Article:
LANDS ‑- HARBOR AREA ‑- PUBLIC PLACE ‑- IMPROVEMENTS ‑- CITY OWNERSHIP AND CONTROL ‑- CITIES AND TOWNS ‑- POWERS ‑- DOCKS ‑- MAINTENANCE AND INSURANCE
1. The state does not own and has no interest in rents that do, and insurance proceeds that may, accrue from a dock built by a first class city on a public place in a harbor area.
2. First class city may pay expenses of maintenance, repair and insurance on a municipal dock.
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January 17, 1955
Honorable Cliff Yelle
Olympia, Washington Cite as: AGO 55-57 No. 8
Attention: Mr. A. E. Hankins
You have asked for our opinion on questions arising from the following facts:
Prior to 1914 the city of Bremerton built a dock on what was designated as a public place in a harbor area by the state land commissioner's plat of the Bremerton tidelands dated 1914; in 1921 the city leased the site from the state of Washington‑-the lease expiring in 1951; since that time, the city has continued renting certain portions of the dock to private persons, has maintained a wharfinger, and is paying substantial fire insurance premiums on the dock.
Your questions are:
1. If no new lease is given, will the state of Washington become the owner of the dock?
2. Will the state of Washington be entitled to an accounting for rentals received since the expiration of the lease in 1951?
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3. In the event of loss covered by the insurance, will the proceeds of the policy be payable to the state of Washington?
4. May the city legally pay the fire insurance premiums and expenses of maintenance and repair?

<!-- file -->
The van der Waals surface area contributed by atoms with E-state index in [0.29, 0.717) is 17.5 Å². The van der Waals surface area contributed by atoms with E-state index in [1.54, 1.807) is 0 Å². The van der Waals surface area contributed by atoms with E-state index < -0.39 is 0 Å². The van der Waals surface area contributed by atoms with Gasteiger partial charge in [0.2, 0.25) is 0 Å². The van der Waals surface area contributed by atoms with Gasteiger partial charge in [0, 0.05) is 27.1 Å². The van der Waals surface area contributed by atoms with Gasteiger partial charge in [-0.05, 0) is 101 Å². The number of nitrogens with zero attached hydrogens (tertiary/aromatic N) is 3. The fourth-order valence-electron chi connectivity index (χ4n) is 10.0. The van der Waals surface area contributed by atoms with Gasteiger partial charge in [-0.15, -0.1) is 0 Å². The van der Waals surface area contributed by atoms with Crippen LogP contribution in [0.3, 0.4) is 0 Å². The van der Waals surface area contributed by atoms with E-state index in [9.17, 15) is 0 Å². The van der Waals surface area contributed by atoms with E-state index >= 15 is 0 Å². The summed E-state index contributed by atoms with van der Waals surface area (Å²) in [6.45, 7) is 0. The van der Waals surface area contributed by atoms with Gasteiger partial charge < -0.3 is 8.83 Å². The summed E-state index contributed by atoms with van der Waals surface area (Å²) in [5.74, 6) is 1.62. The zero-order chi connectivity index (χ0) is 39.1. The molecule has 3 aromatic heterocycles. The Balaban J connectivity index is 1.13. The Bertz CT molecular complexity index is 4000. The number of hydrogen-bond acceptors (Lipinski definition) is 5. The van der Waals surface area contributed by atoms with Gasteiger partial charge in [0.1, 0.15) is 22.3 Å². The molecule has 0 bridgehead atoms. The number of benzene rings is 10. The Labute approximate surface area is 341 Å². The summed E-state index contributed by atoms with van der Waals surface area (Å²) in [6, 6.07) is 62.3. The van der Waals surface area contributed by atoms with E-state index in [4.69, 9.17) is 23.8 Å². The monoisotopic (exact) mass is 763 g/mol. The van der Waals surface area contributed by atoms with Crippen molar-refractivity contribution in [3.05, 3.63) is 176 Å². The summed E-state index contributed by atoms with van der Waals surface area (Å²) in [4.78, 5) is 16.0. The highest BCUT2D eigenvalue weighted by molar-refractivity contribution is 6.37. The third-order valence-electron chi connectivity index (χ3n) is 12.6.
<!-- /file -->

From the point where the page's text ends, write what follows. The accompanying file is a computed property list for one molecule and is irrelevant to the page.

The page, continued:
Our conclusions are: 1. No; 2. No; 3. No; and 4. Yes.
1. In 1914, the state land commissioner dedicated the site of the dock as a public place. RCW 79.16.210 provides, in part, that streets and other public places are validated as public highways and dedicated to the use of the public for the purposes for which they were intended. In addition, RCW 79.16.200, provides, in part, that streets shall be dedicated to the public use,subject to the control of the cities in which they are situated. Because of the dedication and city control of the area, we are of the opinion that the state of Washington has no interest in or claim to city improvements placed thereon.
2. and 3. Inasmuch as the area has been dedicated to the city, no lease from the state was or is now required; in fact, such a lease would be void as against declared public policy. SeeLaurelhurst Club, Inc. v. Backus, 161 Wash. 185 (1931). We believe the state's lack of interest in the dock entirely negates the possibility of the state's right to collect the proceeds of the fire insurance in the event of loss, and the state's right to an accounting for rents for the period since the expiration of the invalid lease in 1951.
4. RCW 35.22.280 (26) expressly provides, in part, that any city of the first class may provide for the maintenance of public docks. Also, it is generally accepted that municipalities have implied power to insure public property even though no express power may exist. See 100 A.L.R. 600.
We hope the foregoing analysis will be helpful to you.
Very truly yours,
RICHARD L. NORMAN
Assistant Attorney General